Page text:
The end of iTunes

Apple has announced it will get rid of iTunes on Monday during the 2019 Worldwide Developers Conference. The announcement put an end to the 18-year-old media management software.

After 18 years of impacting the music industry, Apple announced Monday it would be phasing iTunes into three new apps: Music, Apple TV and Apple Podcasts.

The apps can already be used on iPhones but won’t be available on Macs until the fall.

According to the Apple website, people will still be able to access their iTunes library content through the apps.

Sociology associate professor David Arditi said he’s concerned with how the decision will impact the music industry.

Apple has a history of paving the road for music streaming services, Arditi said.

“It used to be, if you bought a CD, you could take the CD, burn it onto your computer and then you had the digital files that were on the CD at your dispense,” he said. “But Apple really changed that with the iTunes store.”

With the launch of the iTunes store in 2003, he said people could then purchase music by the song instead of buying the whole album.

Biology senior Evyanne Belle said music has always been a part of her life, which is why she used to buy iTunes music and is now an Apple Music subscriber.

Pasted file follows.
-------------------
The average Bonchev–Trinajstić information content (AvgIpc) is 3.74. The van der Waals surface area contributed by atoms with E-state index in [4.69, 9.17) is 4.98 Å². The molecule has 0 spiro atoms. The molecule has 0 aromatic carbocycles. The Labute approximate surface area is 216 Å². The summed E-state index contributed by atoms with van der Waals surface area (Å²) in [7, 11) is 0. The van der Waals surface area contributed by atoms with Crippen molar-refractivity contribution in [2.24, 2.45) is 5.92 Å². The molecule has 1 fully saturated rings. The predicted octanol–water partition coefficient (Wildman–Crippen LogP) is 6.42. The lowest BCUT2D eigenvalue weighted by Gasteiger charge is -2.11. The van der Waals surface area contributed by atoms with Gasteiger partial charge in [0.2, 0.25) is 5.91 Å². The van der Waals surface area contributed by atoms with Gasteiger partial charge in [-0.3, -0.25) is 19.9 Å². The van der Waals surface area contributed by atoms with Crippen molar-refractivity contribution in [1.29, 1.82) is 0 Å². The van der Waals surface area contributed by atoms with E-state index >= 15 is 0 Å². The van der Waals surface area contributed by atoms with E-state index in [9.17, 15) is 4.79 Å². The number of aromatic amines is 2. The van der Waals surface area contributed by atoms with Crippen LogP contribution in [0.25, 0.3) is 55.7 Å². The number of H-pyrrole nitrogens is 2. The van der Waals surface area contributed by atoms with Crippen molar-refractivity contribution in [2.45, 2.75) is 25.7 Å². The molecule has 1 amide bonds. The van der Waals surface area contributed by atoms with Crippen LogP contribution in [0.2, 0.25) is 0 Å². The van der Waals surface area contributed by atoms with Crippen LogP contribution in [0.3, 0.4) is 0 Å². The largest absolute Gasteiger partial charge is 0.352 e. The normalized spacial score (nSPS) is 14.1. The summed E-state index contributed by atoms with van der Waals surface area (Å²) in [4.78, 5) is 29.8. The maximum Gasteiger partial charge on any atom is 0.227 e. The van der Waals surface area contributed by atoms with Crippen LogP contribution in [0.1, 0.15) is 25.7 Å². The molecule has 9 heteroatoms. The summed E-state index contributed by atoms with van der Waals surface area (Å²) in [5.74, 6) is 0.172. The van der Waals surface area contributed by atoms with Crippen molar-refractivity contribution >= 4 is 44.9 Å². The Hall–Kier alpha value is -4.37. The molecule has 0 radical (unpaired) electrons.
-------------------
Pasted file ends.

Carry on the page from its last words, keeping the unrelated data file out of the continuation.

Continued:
“The most expensive things that I own are my tattoos and my iTunes account,” Belle said.

She said Apple’s announcement doesn’t affect her because she thought the streaming services were already separate entities.

Physics graduate student Lalit Chudal said he doesn’t touch the iTunes app on his iPhone because he just never saw a use for it.

Chudal prefers the more affordable streaming services where he finds everything more accessible, he said.

Arditi said one of the biggest reasons for the change is how cluttered the iTunes app is.

With this change, he said Apple is looking to “have a stronger foot in the streaming game.”

@rocio_mhdz

features-editor.shorthorn@uta.edu

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